Southwest Nova Biosphere Reserve Interactive Science Atlas
Last week, I was forwarded a YouTube video produced by Ian Manning.
Ian works at the Applied Geomatics Research Group in Middleton under the direction of Bill Livingstone. He is the application developer of an interactive science atlas for the UNESCO Southwest Nova Biosphere Reserve Association (SNBRA).
I went to AGRG to speak with Ian and Bill, and see a live demonstration. The atlas documents and describes the science and communities in Southwest Nova Scotia. It is an educational tool for students and land owners, and also provides a platform for the scientific community to share their research with the public.
The original concept and funding was developed by David Colville, COGS Faculty and Cliff Drysdale, Chair, SNBRA.
The video and the ArcGIS Online application interested me for a number of personal reasons:
Until 2011, I was the Chair of SNBRA. As Senior Research Scientist at AGRG, I was aware of the earlier work by Amy Stephens to produce a hard copy resource atlas for the region in 2002. Ian is enrolled in the joint Masters program in Applied Geomatics between NSCC and Acadia University. This program was developed with John Roth in the same time frame. His thesis supervisor is David Colville.
The eighteen month project is funded by the Nova Scotia Department of Natural Resources. SNBRA is supported by the municipal units of the five counties in the region.
YouTube video proved to be a good method for sharing the atlas design and receiving feedback. As it is a work in progress, Ian prefers not to share the live link at this time.
The atlas contains twelve chapters. In the video, it illustrates the first six: Forestry, Climate, Geology, Agriculture, Biota and Aquatic Resources. The next six are Communities, History, Culture, Protected Areas, Physical Geography and Coastal. Each chapter has six pull down tabs: Introduction, Maps, Research, Inspire, Interact, and Open Data. The Introduction explains the content of the chapter. The Maps tab shows the available interactive maps. Research describes ongoing research on that theme. Inspire refers to organizations that inspire interest in that topic. Interact illustrates new visualization tools within a GIS environment. Finally, Open Data is a compendium of online resource documents that provide links to the background science for that particular chapter or theme.
The core values of a UNESCO Biosphere Reserve are conservation, sustainable development and capacity building for research and education. In Canada today, there are eighteen biosphere reserves. The Southwest Nova Biosphere reserve was established in 2001. It has a core area: Kejimkujik National Partk, and the Tobeatic Wilderness Area, a buffer zone, and then the working landscape. The working landscape here is the five counties of Annapolis, Digby, Yarmouth, Shelburne and Queens. The buffer is an arbitrary area, where parties agree to maintain the values to protect the core.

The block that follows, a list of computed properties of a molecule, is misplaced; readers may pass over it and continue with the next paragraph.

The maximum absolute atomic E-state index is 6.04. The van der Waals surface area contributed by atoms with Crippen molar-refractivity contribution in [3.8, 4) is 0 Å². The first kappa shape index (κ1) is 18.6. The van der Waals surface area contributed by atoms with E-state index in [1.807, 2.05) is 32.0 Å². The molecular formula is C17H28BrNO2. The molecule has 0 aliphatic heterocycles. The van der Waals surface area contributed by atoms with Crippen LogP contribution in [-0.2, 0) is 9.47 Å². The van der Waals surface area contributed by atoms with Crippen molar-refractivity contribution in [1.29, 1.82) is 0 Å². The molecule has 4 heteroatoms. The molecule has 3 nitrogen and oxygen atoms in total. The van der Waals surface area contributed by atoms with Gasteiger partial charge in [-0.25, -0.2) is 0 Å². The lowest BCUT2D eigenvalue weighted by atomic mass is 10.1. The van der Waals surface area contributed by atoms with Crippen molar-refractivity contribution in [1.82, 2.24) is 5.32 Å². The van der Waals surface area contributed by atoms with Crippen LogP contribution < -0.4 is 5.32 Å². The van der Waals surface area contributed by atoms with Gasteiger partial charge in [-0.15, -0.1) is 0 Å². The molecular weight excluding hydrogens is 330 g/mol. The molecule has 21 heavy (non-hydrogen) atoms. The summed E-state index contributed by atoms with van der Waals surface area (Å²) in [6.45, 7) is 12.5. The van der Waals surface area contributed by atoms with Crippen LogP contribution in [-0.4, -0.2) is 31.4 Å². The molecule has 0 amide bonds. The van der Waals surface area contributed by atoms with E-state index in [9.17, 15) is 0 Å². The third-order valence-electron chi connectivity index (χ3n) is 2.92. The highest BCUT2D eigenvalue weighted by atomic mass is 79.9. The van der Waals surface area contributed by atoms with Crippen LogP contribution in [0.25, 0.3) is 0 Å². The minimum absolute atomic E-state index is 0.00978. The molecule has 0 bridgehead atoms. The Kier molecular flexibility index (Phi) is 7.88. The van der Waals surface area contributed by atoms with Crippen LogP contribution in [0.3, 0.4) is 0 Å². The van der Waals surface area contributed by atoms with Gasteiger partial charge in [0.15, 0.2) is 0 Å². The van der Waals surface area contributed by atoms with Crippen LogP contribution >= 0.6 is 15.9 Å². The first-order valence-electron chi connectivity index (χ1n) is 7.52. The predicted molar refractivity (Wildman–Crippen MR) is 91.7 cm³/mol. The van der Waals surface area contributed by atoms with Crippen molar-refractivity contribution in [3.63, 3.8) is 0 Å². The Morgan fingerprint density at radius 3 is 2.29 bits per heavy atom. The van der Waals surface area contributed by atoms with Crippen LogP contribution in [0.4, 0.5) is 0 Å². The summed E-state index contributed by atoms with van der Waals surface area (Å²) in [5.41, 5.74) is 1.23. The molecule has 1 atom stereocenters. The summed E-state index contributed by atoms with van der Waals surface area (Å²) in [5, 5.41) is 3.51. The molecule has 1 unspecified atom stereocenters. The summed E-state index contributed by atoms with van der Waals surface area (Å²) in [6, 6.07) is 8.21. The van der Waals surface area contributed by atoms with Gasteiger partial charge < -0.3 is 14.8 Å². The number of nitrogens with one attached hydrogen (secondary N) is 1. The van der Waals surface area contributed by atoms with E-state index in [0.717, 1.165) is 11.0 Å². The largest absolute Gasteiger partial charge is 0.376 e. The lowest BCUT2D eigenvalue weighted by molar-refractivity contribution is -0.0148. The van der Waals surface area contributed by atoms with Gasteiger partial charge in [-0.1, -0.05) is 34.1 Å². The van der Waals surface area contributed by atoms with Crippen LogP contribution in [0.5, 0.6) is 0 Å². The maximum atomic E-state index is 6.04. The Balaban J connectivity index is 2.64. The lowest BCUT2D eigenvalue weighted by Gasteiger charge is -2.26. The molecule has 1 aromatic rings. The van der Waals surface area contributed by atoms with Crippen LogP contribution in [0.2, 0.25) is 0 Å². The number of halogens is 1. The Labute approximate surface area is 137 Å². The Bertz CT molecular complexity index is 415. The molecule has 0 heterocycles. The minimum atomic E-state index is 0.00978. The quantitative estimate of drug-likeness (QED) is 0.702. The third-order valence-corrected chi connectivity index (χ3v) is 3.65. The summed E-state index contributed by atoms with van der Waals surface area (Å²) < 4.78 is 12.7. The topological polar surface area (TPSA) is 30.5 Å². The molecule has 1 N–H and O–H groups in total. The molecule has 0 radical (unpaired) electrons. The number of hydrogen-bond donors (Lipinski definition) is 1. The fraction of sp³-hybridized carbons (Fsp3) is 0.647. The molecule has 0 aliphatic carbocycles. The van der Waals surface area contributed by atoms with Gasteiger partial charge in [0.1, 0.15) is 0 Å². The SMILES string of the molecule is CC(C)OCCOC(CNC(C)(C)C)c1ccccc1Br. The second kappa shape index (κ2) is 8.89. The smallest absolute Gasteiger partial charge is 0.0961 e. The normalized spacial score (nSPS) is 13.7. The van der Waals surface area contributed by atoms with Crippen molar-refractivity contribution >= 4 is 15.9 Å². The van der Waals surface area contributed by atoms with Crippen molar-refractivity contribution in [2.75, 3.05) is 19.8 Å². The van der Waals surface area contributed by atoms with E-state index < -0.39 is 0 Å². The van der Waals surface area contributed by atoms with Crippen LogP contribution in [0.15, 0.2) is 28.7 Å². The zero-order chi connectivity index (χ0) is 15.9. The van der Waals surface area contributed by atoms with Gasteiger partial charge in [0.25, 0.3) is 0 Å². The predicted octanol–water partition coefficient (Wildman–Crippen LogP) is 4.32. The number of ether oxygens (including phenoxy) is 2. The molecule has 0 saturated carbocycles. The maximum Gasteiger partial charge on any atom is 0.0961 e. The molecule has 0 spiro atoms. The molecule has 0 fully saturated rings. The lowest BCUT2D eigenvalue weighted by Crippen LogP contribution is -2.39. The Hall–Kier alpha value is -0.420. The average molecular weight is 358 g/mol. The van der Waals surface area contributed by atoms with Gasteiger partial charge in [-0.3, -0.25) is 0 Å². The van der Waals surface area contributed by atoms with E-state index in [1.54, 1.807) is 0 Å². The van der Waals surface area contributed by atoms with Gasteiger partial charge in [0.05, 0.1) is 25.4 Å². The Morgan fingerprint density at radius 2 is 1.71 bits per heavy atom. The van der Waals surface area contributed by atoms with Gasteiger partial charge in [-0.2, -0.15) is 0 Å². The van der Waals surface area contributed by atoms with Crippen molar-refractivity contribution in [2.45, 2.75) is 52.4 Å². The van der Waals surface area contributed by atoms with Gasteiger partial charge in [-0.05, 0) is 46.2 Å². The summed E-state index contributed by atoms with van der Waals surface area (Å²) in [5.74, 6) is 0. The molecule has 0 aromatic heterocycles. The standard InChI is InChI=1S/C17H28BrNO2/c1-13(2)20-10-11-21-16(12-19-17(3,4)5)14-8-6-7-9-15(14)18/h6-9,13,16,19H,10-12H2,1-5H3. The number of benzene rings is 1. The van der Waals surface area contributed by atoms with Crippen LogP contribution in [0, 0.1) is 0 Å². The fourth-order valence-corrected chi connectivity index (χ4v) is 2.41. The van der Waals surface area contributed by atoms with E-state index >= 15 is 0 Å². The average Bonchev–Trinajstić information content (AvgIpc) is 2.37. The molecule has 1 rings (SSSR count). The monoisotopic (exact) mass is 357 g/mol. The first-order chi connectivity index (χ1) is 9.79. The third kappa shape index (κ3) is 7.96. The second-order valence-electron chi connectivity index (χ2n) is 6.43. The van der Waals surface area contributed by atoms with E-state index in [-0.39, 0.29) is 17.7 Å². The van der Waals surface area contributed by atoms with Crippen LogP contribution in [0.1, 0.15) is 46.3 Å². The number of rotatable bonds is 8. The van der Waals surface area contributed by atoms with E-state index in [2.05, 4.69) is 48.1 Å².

The interactive online atlas has enormous potential for the sharing geographic information with a wide range of communities: both place-based (e.g. towns and village of Annapolis County) and thematic-based (e.g. forestry, environment, culture). At the same time, it raises a number of interesting institutional questions. For example, the project is funded by the province, the client is SNBRA and the contract is being completed by staff at AGRG. Once the atlas is completed (September 2018) and the data is available online, who is responsible for maintaining the geographic database? Who has access to the technology? SNBRA or the Nova Scotia Community College (NSCC). If it is SNBRA, do they have the technical expertise? If it is the NSCC, what arrangement exists for sharing the technology with community groups in Southwest Nova?
For further discussion on the relationship between institutions and communities, check out my blog. Mind the Gap; between institutions and communities. June 5,2017
My personal opinion is that this interactive atlas offers a significant opportunity for all parties. The NSCC could offer extension courses for community members on the technology, or it could evolve into a technology access centre.
One of the beauties of the project is that it is scalable to the larger geography of the province. Given there are eighteen biosphere reserves across the country, it also offers a template for other Canadian biosphere reserves.
Another dimension to the project would be to move from a land-based concept of the biosphere reserve, and to consider the marine environment. The livelihood of the citizens of Southwest Nova extends into the Bay of Fundy, as well as along the Atlantic coast. It will be interesting to see whether the atlas can be expanded to include more of the social sciences, as well as the ecological sciences. This might include census data, property information, business, tourism and recreation data sets.
Ian Manning plans to share the interactive atlas with a school group in Canning as part of GIS Day. This represents yet another type of community.